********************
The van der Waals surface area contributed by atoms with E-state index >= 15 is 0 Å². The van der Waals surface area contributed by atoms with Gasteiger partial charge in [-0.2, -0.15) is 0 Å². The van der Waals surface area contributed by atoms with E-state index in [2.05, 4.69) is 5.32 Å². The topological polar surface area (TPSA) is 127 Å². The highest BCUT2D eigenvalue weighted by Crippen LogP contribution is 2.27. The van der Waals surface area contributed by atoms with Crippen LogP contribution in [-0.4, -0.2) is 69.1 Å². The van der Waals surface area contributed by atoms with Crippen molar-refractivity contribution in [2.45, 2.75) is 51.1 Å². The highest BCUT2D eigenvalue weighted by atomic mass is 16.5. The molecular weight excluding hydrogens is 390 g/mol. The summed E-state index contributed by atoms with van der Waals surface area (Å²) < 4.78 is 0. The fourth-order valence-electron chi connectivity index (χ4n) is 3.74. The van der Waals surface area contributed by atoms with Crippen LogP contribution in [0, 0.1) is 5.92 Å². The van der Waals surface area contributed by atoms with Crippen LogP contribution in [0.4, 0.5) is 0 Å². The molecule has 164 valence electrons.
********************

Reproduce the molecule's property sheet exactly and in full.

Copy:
The van der Waals surface area contributed by atoms with E-state index >= 15 is 0 Å². The van der Waals surface area contributed by atoms with Gasteiger partial charge in [-0.2, -0.15) is 0 Å². The van der Waals surface area contributed by atoms with E-state index in [2.05, 4.69) is 5.32 Å². The topological polar surface area (TPSA) is 127 Å². The highest BCUT2D eigenvalue weighted by Crippen LogP contribution is 2.27. The van der Waals surface area contributed by atoms with Crippen LogP contribution in [-0.4, -0.2) is 69.1 Å². The van der Waals surface area contributed by atoms with Crippen molar-refractivity contribution in [2.45, 2.75) is 51.1 Å². The highest BCUT2D eigenvalue weighted by atomic mass is 16.5. The molecular weight excluding hydrogens is 390 g/mol. The summed E-state index contributed by atoms with van der Waals surface area (Å²) < 4.78 is 0. The fourth-order valence-electron chi connectivity index (χ4n) is 3.74. The van der Waals surface area contributed by atoms with Crippen LogP contribution in [0, 0.1) is 5.92 Å². The van der Waals surface area contributed by atoms with Crippen LogP contribution in [0.4, 0.5) is 0 Å². The molecule has 164 valence electrons.